Stevenson Trail – Chemin de Stevenson, 2021

October 22nd, 2021


The Stevenson in question is the Scottish author Robert Louis Stephenson, best known in anglophone countries for Treasure Island and The Strange Case of Doctor Jekyll and Mr Hyde. In Monastier-sur-Grazeilles, in the French Massif central, however, he is principally known as the author of Travels with a Donkey in the Cévennes.

Stevenson spent some time in the small town of Monastier-sur-Grazeilles before setting out on his walk across the southern half of the French Massif central. Despite the title of his book, Stevenson set off from the Velay area, crossed the Gévaudan, and climbed Mont Lozère before even entering the Cévennes.

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New book: The Implausible Rewilding of the Pyrenees

October 17th, 2021
Celia, the last Pyrenean ibex

Celia, the last Pyrenean ibex died on 6 Jan 2000. New ibex have been brought to the Pyrenees to replace her.

The Pyrenees are changing with the arrival of a Noah’s Ark of animals: bear, wolf, lynx, ibex, griffon vulture and more. They have all been here in the past, but their return is contested. Read more in my new book.

New website:

The Implausible Rewilding of the Pyrenees, is now available in two editions from Lulu [best for me] and Amazon.

Chez Paco. New accommodation on the GR10 at Le Perthus

September 1st, 2021
Gîte d'étape at le Perthus

Gîte d’étape at le Perthus

Francisco Lorente has opened a gite for walkers passing through this frontier town in the Pyrénées-Orientales. There are four single beds in two bedrooms, showers, dining room, and a kitchen. Outside there is space for tents (with separate facilities). 100m from the centre of Le Perthus, it is situated in a wooded zone away from the noise of cars. 17€ per person in the gite, 10€ per person in a tent.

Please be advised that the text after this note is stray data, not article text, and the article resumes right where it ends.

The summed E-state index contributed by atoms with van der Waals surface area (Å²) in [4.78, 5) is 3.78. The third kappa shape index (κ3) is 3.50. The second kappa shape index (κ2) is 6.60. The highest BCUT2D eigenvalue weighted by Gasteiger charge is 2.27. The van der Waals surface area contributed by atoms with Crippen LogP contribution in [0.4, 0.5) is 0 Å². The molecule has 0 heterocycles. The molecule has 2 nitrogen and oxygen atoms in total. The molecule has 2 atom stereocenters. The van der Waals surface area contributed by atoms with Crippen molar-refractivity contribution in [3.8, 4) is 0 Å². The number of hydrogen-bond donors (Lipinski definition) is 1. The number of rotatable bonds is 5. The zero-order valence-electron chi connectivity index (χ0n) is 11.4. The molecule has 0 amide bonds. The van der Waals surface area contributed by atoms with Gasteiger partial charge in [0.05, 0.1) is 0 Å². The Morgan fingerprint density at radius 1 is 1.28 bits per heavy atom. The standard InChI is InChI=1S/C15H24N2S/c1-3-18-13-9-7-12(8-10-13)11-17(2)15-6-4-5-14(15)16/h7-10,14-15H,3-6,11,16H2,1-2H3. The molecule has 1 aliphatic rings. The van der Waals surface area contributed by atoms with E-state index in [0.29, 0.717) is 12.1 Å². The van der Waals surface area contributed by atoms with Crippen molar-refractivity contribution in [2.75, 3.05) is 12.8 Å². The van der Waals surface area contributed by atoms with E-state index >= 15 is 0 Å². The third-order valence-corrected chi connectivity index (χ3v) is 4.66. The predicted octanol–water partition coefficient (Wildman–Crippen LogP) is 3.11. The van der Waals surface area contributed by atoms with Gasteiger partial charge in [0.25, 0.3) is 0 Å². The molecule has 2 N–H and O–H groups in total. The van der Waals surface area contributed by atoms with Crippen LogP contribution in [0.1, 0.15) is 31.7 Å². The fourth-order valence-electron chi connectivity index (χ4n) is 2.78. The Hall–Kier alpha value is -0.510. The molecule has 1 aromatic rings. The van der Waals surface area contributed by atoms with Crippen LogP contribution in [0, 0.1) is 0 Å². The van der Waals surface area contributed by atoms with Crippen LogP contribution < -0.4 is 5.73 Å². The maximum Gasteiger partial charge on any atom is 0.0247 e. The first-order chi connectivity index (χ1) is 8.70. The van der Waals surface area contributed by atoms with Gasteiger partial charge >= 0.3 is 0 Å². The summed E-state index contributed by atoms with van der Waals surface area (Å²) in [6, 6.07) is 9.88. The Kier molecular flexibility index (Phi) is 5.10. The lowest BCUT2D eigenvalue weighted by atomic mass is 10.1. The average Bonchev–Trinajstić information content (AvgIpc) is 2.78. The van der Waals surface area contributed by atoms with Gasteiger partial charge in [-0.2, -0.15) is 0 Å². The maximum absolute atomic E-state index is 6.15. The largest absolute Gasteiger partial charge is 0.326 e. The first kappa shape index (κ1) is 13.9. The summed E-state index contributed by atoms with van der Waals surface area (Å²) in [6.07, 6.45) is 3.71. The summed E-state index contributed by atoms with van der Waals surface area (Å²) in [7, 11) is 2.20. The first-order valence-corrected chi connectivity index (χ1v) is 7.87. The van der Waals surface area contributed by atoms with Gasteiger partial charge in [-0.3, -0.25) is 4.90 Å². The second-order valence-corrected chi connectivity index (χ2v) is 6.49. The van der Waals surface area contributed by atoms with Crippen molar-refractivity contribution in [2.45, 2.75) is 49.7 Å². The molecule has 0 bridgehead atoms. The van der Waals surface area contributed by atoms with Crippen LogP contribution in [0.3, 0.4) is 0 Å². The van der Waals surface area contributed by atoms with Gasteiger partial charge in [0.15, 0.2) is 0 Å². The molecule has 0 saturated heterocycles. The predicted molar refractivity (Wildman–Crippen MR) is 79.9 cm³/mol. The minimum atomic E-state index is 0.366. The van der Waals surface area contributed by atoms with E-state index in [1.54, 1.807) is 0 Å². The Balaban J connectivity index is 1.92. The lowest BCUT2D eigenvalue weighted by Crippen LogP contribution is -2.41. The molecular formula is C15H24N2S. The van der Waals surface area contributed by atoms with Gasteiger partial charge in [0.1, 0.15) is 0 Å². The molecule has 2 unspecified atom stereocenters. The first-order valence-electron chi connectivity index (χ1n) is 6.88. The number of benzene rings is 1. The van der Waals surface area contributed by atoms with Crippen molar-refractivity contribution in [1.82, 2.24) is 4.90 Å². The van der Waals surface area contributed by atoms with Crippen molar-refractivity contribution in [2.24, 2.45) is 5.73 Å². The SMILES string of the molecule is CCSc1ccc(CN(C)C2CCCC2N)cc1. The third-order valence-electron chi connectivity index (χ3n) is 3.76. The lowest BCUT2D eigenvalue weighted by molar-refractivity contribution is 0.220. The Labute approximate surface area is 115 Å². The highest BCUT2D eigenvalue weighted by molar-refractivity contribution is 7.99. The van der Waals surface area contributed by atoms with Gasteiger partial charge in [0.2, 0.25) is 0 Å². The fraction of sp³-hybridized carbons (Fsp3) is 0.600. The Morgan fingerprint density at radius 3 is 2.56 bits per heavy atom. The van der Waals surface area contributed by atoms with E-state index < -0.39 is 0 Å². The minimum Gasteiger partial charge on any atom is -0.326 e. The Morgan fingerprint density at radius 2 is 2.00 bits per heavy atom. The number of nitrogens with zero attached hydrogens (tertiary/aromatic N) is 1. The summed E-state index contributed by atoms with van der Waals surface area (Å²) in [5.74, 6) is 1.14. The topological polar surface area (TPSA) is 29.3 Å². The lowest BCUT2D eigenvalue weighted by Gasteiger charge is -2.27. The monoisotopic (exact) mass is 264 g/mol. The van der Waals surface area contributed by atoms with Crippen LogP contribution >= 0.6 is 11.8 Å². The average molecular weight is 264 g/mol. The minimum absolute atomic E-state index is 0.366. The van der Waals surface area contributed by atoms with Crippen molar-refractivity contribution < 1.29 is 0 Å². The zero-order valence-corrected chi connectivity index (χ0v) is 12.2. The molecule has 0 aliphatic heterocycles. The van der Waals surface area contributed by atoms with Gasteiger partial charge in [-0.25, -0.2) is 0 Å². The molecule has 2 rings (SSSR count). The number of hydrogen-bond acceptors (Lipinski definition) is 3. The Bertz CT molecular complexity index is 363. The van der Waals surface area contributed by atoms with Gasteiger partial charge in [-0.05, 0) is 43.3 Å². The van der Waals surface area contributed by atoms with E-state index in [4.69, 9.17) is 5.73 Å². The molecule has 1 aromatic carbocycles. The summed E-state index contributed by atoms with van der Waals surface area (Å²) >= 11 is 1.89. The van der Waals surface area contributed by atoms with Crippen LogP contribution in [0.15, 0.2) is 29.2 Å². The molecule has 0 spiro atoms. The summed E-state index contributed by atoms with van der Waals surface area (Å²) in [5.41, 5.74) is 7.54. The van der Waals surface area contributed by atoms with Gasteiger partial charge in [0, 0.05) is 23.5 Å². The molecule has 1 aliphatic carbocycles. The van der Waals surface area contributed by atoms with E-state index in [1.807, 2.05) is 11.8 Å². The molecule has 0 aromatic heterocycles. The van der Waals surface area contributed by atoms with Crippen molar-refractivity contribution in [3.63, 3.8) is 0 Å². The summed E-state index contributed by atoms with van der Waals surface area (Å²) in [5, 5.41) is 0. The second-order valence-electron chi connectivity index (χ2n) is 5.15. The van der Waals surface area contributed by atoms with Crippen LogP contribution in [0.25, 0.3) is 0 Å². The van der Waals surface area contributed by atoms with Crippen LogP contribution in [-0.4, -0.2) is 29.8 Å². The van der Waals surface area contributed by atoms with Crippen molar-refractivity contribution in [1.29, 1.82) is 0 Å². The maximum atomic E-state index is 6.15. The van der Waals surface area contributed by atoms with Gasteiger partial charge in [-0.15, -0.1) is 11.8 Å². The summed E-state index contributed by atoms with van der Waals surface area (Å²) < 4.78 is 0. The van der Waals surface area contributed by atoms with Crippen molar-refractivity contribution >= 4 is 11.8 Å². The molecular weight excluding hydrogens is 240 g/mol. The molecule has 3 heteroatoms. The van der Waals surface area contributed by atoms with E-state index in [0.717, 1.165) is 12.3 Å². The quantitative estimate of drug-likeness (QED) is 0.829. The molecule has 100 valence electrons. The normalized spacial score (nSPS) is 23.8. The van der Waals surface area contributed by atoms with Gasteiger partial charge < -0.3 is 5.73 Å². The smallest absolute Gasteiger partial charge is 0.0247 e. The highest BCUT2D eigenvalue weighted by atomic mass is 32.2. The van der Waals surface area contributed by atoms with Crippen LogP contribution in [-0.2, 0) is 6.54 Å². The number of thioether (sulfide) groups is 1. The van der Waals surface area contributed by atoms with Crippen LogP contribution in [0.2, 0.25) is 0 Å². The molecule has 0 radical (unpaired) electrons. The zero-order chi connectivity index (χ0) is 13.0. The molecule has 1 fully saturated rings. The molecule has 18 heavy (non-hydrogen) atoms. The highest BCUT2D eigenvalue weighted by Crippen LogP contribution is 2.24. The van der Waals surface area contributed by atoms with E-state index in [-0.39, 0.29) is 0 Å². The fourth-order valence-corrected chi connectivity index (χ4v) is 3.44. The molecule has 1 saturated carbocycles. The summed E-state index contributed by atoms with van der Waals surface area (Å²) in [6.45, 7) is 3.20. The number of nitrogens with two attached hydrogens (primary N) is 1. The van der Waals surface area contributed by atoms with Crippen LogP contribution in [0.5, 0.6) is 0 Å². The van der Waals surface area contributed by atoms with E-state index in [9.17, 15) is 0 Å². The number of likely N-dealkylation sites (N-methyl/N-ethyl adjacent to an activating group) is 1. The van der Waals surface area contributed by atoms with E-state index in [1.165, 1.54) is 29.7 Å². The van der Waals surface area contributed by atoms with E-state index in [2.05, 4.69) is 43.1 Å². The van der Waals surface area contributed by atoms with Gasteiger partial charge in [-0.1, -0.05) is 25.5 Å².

A walker himself, Francisco (Paco) can be contacted on +33 (0) 613098936
see also


July 6th, 2021
Walking to Punxó

Walking to Punxó

After having helped a film crew bring their equipment down from an estive, I ended up in the Cerdagne last weekend with friends. We climbed Punxó, a little-known summit.

It was bucolic rather than wild, but the pastures were still empty. An exceptional point of view. We identified Carlit, Cambre d’Aze, Puigmal d’Err and Andorra. We thought we could see Vignemale in the distance, covered in snow.

On the summit of Punxó

On the summit of Punxó

Little wildlife, but we did hear a marmot and see a short-toes eagle (Circaetus gallicus) circling above. On our descent we passed through pastures with cows and horses waiting for gates to be opened, signalling the start of their summer liberty.

An easy summit, accessible from near the Mas Franco, above Enveitg. 1000m climbing, 17.5km circular walk.

The return of the wolf to France: what shepherds say

June 1st, 2020
Wolf at La Maison des Loups, Orlu, Ariège

Wolf at La Maison des Loups, Orlu, Ariège


The reintroduction of wolves changes the behaviour of herbivores, killing the weakest and sickest. The healthy ones move to safer zones. The landscape evolves. So what would happen if wolves returned to Britain? Putting aside the ecological interest, what would be their impact on the profession most affected, sheep farming? How would shepherds cope?

All you need in order to protect a flock of sheep is a livestock guardian dog (LGD). The shepherd must keep the flock together during the day, and round the sheep up into a pen at night. That’s the theory. So how does this work in practice here in France where we have gone from no wolves in 1992 to 530 today?

I’ve interviewed many farmers about rewilding. When it comes to wolves, unsurprisingly most don’t want them. But there are nuances: here are three opinions.

Matilde is from a sheep-farming family in the Alps and has learnt how to cope. Olivier, also from a pastoral background, lives in the Massif Central. He has no sympathy for rewilding. Maxime is a newcomer to the Pyrenees and to sheep farming. He is quite happy with the return of bears but doesn’t see a place for wolves. Read the rest of this entry »

The return of the Pyrenean ibex: hunters as key stakeholders

May 24th, 2020
Pyrenean ibex (capra pirenaica pirenaica)